This is turning into “I love Facebook” week around here (see previous post). I swear I don’t own the stock. But another reason that I love Facebook is because it’s chipped away at our isolation as parents, our feeling that no one else knows how to fail so spectacularly. These days, whenever I feel alone in my ineptitude, all I have to do is check my news feed to get a fresh hit of camaraderie.
This from a fellow camp counselor (two decades ago) just this week:
As you can see by the photo, I “liked” this very much, because I took great comfort in it. I also have a new winner for Worst Decision I Ever Made with my own two sons. Boxing gloves? Pshaw. The Worst Decision I Ever Made? Introducing my nine- and seven-year-old sons to Beavis and Butthead.
And come to think of it, it was Facebook’s fault. My friend Liz over at Peace Love Guacamole put a picture of her kid on Facebook, wearing the neck of his T-shirt up over the top of his head. As any fellow Beavis and Butthead fans out there know, that is just what Beavis did whenever he assumed his alter ego, the dark lord Cornholio (which happened whenever Beavis had large amounts of sugar or caffeine). Liz’s photo, innocently enough, reminded me of this.
And who can sit down and write when there’s cartoon footage from twenty years ago to find on YouTube? I found it, then watched it about eight times in a row, until my stomach hurt from laughing too much for me to play it again.
And then the next day? “C’mere boys,” I said. “You gotta see this.”
That was about a month ago, and after returning from a three-day “boys’ vacation” with our sons, my husband (not unkindly) informed me that showing this video to my sons was quite possibly the Worst Decision I Had Ever Made.
In my defense:
- no cuss words. Unless you count “bunghole.”
- I want my kids to have good senses of humor.
- Therefore they must know about Beavis and Butthead, the bedrock on which Regular Show (their current favorite) is built.
In the other column:
- “Bunghole” is definitely counted by some as a cuss word, particularly when shouted by an eight-year-old on an airplane, repeatedly and at high volume.
- Or when his four-year-old sister says it (with nightgown over her head).
- The word “tepee,” as in the Native American dwelling place, has now become in said eight-year-old’s mind “T.P.,” as in what Cornholio needs for said bunghole.
- My eight-year-old will be studying Native Americans at school this year.
Yep. Worst Decision I Ever Made. What’s yours?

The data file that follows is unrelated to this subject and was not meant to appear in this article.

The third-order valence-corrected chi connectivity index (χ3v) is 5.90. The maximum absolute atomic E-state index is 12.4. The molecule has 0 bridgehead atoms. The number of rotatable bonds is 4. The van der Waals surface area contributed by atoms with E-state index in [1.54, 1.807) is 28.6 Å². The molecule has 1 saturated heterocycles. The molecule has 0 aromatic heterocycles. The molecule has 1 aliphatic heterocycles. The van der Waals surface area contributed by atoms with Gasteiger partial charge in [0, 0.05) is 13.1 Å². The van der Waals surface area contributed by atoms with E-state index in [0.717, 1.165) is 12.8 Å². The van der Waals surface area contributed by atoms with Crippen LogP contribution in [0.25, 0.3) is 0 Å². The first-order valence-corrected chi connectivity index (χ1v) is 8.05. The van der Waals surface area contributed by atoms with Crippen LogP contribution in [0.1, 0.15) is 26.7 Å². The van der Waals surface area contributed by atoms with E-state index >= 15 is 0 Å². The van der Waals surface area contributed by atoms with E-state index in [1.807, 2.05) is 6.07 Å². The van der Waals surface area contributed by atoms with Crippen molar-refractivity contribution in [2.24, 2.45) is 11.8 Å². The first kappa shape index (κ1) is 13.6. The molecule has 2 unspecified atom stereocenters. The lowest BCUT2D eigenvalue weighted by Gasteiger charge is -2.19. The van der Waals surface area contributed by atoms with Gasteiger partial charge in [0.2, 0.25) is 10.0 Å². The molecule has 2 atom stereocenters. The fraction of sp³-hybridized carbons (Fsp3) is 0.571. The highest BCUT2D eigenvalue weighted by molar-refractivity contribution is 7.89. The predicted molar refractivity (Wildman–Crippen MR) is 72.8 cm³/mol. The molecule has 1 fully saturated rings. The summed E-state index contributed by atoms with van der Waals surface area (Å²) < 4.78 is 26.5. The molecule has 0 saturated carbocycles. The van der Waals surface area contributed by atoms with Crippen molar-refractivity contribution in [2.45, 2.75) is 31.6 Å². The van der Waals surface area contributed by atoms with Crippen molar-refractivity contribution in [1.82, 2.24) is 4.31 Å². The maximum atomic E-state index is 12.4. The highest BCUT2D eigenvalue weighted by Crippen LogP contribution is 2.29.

Today marks eleven years since what almost any New Yorker would tell you was one of the worst days of our lives.
I woke up this morning and flipped on Morning Joe to listen and remember. They were talking about Beyonce’s baby.
I turned to the local news channel, New York 1. They were discussing whether Vitamin D might be the long-sought cure to male pattern baldness.
I picked up the New York Times, the gray lady. Their coverage of 9/11 was tireless. Today, September 11, 2012, there is no mention of 9/11 on its front page.
And then I went to Facebook, where I found a news feed full of pictures and poems and heartfelt remembrances and vows never to forget.
We hear a lot about social media and how it’s bringing the death of civilization, the end of productivity, the porridge-ing of our brains.
But for me, today, I found community and comfort.
The internet’s not all bad.
Off to remember and pray on this sad day.
The kids and I are famous this week! We had our picture in the New York Times as part of Pamela Paul’s story about how the back-to-school process is creeping back ever earlier, like Christmas nipping at the heels of Halloween. I was quoted extensively about my current expertise: an extreme dislike of this commercial, a thirty-second Target back-t0-school spot which started airing twice a minute before the Fourth of July sparklers even went on sale. (Perhaps I’m mostly just envious of the residual checks that actress must be getting.)
To me, what is even more perplexing than the expanding back-to-school shopping season is how school itself is back in session earlier and earlier. According to the Times article,
In Baton Rouge, La., children traipsed back to campus on Aug. 8 in 90-degree-plus heat, the same day school opened in sunny Palm Bay, Fla. Parents in the Brentwood area of Los Angeles are still lamenting the lopping off of summer vacation after their school district decided to reel children in three weeks early, on Aug. 14.
In New York City, my children will start school September 10th, a full week after Labor Day. (I’m not counting the “orientation” the Friday before, which will involve as much travel time to and fro as it will time in the classroom.) That means my kids are starting a MONTH later than their friends in Vero Beach, FL; three weeks later than their cousins in Omaha, NE; two weeks later than their cousins in Scranton, PA.
Based on my vast Facebook feed research, my kids are definitely the outliers. And I’m thrilled. Okay, yes, I’m ready to get my productive weekdays back. But it’s sunny and glorious and HOT outside, and I don’t think kids are supposed to go back to school until they’re so bored they’re cross-eyed. That’s the proper way of the world.
The other part of this that baffles me: my kids will be out of school around June 8th, 2013– and some of these same friends whose school years start earlier will still have schools in session for two or three weeks more. I’m not sure how my kids are getting away with such a relatively short school year on both ends.
Whatever happened to starting school after Labor Day? Whatever happened to August being part of the summer rather than part of the school year? When did your kids start school this year (or haven’t they)- and if your school district’s start dates are earlier than ever, how do you feel about that?
(Photo by Yana Paskova for the New York Times)